Suisei no Gargantia – 11

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More than ever, the split personality of this series is asserting its presence with authority.

The ship has already sailed on Suisei no Gargantia being a masterpiece, or even the best series of the season – both of which certainly seemed like strong possibilities after the brilliant fourth episode.  But I still have high hopes for the show, because it has a world of things going for it – gorgeous animation, a great twist on mecha tropes, and some of the best characters of any Gen series (and some of the worst, in fairness).  Most importantly it has a central dilemma that, like so many (unsolved) ones that Gen proposes, is a catalyst for real intellectual discourse and debate.  That alone makes Ganrgantia a rarity among anime.

There are brilliant impulses behind much of what this series does, but it makes an awful lot of missteps that seem rather shocking for a show with this kind of potential.  I won’t rehash the ones that have been discussed at length here already, but for my money Lukkage (I still say it should be LaCage) and her sex slaves or whatever the hell they are were one of the most egregious.  Because their appearance was mercifully brief they don’t constitute one of the biggest stumbles for Gargantia, but I had an ugly suspicion they’d be back – the rule of thumb with anime is that if there’s no body, they’re not dead (and even then…).  But to see them inserted in the middle of the crucial turn in the plot as we begin the final arc is pretty disheartening, I have to admit.

There are other problems with this episode, too, and they speak to the larger problems with Gargantia as a series.  Pinion has never been especially helpful to the show trying to be special – he’s as stock as they come, a classic butt-monkey who’s role as a crucial plot-driver has never been a strength.  This is that split personality in its most blatant form: Gargantia at its best is one of the most dignified and thoughtful anime around, even elegant.  But it’s also prone to crude, crass, and outright silly displays that undermine that dignity and leave me wondering just what sort of show this is.  Perhaps Urobuchi Gen’s celebrated lack of daily control over the series is the problem, and it would have been much more consistent if he’d taken his usual approach.  That would bring its own set of problems with it, of course, but I have no doubt some of the lowbrow would have been mitigated.

Where this episode really struggles is in seemingly painting the final struggle in such broad and melodramatic terms.  Gen is certainly capable of subtlety but what we saw this week wasn’t very subtle for the most part, though ever here some of the inherent intrigue in the scenario shone through.  I very much like the debate Gen has created here.  On the one side we have the Hideauze, who’ve surrendered their bodies and the most obvious signs of their actual humanity.  On the other we have the Galactic Alliance, who’ve surrendered their individuality and their human dignity.  And now their conflict has extended to a planet where their forebears were, plain and simply, getting along.  I won’t go so far as say thriving, because it’s not as if life was easy for the Gargantians, but there was no war – and what conflict there was is between humans, not between humans and whalesquid.  Both in terms of the larger philosophical divide and the problem of Ledo’s presence on Earth, it’s a rather brilliant construct.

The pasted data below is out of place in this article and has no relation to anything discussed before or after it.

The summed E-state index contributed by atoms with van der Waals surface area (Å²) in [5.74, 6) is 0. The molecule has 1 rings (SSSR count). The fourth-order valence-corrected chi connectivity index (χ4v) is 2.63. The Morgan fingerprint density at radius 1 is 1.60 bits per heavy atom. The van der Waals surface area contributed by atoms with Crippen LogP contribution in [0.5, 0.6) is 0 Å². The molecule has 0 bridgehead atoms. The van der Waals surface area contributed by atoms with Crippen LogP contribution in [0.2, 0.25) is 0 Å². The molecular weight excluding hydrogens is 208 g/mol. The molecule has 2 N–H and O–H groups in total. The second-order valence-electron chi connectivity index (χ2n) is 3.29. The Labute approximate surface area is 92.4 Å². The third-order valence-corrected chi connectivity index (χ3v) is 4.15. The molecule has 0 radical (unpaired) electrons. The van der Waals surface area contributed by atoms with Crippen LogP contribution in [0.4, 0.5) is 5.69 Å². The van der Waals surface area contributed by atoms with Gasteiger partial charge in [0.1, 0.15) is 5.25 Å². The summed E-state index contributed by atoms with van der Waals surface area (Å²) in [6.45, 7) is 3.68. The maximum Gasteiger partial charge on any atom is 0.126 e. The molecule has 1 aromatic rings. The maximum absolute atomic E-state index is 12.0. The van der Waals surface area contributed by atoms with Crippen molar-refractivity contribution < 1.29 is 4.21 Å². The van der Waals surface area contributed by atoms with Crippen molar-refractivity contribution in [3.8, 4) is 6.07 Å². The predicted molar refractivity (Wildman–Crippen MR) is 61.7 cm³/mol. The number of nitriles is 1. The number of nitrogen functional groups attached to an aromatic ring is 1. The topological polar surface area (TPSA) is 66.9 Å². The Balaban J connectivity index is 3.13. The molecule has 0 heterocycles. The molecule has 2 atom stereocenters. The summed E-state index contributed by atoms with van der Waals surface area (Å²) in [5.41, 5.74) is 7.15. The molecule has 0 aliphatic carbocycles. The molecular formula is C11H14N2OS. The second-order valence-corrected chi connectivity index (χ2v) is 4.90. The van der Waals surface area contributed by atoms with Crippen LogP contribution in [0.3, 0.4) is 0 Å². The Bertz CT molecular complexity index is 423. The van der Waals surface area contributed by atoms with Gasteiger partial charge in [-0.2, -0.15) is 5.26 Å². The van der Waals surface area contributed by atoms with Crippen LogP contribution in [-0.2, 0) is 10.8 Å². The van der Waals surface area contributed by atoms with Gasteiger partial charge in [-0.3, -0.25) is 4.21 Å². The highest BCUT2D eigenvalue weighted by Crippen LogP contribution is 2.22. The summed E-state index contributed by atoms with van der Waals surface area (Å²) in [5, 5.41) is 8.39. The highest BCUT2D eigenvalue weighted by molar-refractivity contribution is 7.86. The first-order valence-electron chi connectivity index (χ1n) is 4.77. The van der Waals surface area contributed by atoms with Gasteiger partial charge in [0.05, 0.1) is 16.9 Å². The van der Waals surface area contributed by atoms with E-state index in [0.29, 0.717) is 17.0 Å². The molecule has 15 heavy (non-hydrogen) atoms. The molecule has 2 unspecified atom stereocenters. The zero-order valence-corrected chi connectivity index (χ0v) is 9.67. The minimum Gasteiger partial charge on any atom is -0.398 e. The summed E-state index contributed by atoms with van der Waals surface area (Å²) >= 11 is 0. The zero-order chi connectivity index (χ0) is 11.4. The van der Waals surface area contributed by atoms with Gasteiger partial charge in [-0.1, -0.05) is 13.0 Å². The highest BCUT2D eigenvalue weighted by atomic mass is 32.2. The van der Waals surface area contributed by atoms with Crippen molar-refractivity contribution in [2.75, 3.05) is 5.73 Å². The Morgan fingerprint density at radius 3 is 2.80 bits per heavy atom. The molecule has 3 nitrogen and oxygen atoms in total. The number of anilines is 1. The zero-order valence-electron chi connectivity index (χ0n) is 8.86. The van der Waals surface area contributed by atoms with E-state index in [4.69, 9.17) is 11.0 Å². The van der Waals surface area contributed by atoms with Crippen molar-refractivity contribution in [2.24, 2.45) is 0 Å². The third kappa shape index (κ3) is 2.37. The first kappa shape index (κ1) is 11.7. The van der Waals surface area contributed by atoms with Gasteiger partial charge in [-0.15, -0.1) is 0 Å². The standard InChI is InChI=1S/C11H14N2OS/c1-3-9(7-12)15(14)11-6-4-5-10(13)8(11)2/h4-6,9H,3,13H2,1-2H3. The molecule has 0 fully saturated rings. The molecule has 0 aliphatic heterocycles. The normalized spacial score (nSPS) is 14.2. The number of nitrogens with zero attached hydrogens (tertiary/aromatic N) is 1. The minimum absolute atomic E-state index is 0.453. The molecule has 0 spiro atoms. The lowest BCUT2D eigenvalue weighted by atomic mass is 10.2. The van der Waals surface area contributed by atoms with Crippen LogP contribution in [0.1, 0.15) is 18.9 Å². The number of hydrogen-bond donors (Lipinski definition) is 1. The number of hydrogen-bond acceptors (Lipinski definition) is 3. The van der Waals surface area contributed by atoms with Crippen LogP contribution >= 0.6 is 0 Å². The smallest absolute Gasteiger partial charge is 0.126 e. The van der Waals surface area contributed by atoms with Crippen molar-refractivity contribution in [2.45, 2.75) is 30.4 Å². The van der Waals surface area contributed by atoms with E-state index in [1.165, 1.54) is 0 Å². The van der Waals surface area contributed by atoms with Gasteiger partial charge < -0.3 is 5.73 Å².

Sadly, though, for most of this episode it was made to look trite and contrived – neither of which it is.  This whole notion of a band of cultists facing off against noble savages isn’t how I wanted to see this story play out – this shouldn’t be a black and white tale.  So why is it?  I won’t speculate on how things might be different if Gen were writing these episodes, but I haven’t given up hope that something of the potential Gargantia has can be salvaged, mostly because the last few minutes of this episode were the best.  Ledo is the heart of this series and one of its greatest strengths, and the way he responds to the situation he’s facing is going to tell a lot about whether we get a finish that the series looked for a long time it deserved.  Gen will be writing the finale, presumably, which is also a good sign in some ways, but does suggest we’ll get the usual punt on actually choosing a side and offering any answers.